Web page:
Business Law Ch 9

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  1. actual cause
    The determination that the defendant’s breach of duty resulted directly in the plaintiff’s injury.
  2. assumption of the risk
    A defense whereby the defendant must prove that the plaintiff voluntarily assumed the risk that the defendant caused.
  3. compensatory damages
    Money awarded to a plaintiff as reimbursement for her or his losses; based on the amount of actual damage or harm to property, lost wages or profits, pain and suffering, medical expenses, disability, etc.
  4. contributory negligence
    A defense to negligence whereby the defendant can escape all liability by proving that the plaintiff failed to act in a way that would have protected him or her from an unreasonable risk of harm and that the plaintiff’s negligent behavior contributed in some way to the plaintiff’s accident.
  5. dram shop acts
    A regulation under which bartenders can be held liable for injuries caused by individuals who become intoxicated in their bars.
  6. good samaritan statutes
    A statute that exempts from liability a person, such as a physician passerby, who voluntarily renders aid to an injured person but negligently, but not unreasonably negligently, causes injury while rendering the aid.
  7. gross negligence
    An act committed with extreme reckless disregard for the property or life of another person.
  8. last-clear-chance doctrine
    A doctrine used by a plaintiff when the defendant establishes contributory negligence. If the plaintiff can establish that the defendant had the last opportunity to avoid the accident, the plaintiff may still recover, despite being contributorily negligent.
  9. modified comparative negligence
    In some states, a defense whereby the defendant is not liable for the percentage of harm that he or she proves can be attributed to the plaintiff’s own negligence if the plaintiff’s negligence is responsible for less than 50 percent of the harm. If the defendant establishes that the plaintiff’s negligence caused more than 50 percent of the harm, the defendant has no liability.
  10. negligence per se
    A doctrine that allows a judge or jury to infer duty and breach of duty from the fact that a defendant violated a statute that was designed to prevent the type of harm that the plaintiff incurred.
  11. negligence
    Behavior that creates an unreasonable risk of harm to others.
  12. proximate cause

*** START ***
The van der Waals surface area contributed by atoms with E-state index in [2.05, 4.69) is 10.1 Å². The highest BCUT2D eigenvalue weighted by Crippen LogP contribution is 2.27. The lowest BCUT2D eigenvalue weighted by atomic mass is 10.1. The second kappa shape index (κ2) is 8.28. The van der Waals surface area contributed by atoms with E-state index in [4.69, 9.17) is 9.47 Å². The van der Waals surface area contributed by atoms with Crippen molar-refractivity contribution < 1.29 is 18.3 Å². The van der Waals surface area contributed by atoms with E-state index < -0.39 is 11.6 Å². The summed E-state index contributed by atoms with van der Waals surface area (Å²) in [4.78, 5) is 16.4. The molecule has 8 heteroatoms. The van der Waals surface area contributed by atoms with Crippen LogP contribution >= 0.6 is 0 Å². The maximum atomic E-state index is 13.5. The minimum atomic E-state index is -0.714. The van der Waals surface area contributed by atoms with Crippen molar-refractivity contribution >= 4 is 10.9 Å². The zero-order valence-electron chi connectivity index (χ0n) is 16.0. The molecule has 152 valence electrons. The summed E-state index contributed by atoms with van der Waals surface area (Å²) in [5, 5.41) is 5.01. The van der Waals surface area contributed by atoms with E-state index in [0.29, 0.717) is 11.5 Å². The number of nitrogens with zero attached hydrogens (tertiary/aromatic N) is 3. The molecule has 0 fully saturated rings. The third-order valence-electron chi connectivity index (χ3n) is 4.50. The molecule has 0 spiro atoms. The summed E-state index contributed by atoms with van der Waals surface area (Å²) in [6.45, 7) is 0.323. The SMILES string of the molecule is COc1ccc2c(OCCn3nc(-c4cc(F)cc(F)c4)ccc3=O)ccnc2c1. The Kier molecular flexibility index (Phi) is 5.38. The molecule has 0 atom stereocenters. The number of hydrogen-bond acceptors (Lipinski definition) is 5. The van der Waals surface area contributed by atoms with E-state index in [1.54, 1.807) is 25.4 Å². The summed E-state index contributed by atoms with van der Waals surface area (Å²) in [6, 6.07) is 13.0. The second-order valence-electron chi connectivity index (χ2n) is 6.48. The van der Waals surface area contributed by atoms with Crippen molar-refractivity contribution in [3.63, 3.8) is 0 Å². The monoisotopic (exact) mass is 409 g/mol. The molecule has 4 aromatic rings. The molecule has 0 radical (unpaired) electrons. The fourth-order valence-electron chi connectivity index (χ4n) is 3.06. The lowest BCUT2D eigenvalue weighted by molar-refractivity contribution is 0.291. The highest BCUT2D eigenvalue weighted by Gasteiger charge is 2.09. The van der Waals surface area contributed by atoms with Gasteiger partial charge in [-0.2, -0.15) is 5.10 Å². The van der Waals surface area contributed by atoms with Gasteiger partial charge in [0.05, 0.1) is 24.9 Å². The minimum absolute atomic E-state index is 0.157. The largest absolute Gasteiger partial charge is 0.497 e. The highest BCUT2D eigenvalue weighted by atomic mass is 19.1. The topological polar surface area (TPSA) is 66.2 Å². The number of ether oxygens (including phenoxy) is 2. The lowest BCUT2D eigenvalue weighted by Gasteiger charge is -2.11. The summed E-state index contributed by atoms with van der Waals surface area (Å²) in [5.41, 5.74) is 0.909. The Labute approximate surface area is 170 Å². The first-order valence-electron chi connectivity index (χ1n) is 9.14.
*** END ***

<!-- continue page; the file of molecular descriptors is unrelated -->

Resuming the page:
The extent to which, as a matter of policy, a defendant may be held liable for the consequences of his or her actions. In the majority of states, proximate cause requires that the plaintiff and the type of injury suffered by the plaintiff were foreseeable at the time of the accident. In the minority of states, proximate cause exists if the defendant’s actions led to the plaintiff’s harm.
  13. punitive damages
    Compensation awarded to a plaintiff that goes beyond reimbursement for actual losses and is imposed to punish the defendant and deter such conduct in the future. Also called exemplary damages.
  14. pure comparative negligence
    A defense accepted in some states whereby the defendant is not liable for the percentage of harm that he or she can prove can be attributed to the plaintiff’s own negligence.
  15. reasonable person standard
    A measurement of the way members of society expect an individual to act in a given situation.
  16. res ipsa loquitur
    A doctrine that allows a judge or jury to infer that, more likely than not, the defendant’s negligence was the cause of the plaintiff’s harm even though there is no direct evidence of the defendant’s lack of due care.
  17. strict liability
    Liability in which responsibility for damages is imposed regardless of the existence of negligence. Also called liability without fault.
  18. unfortunate accident
    An incident that simply could not be avoided, even with reasonable care.
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Business Law Ch 9
2013-06-30 20:30:26
Business Law

Business Law Ch 9
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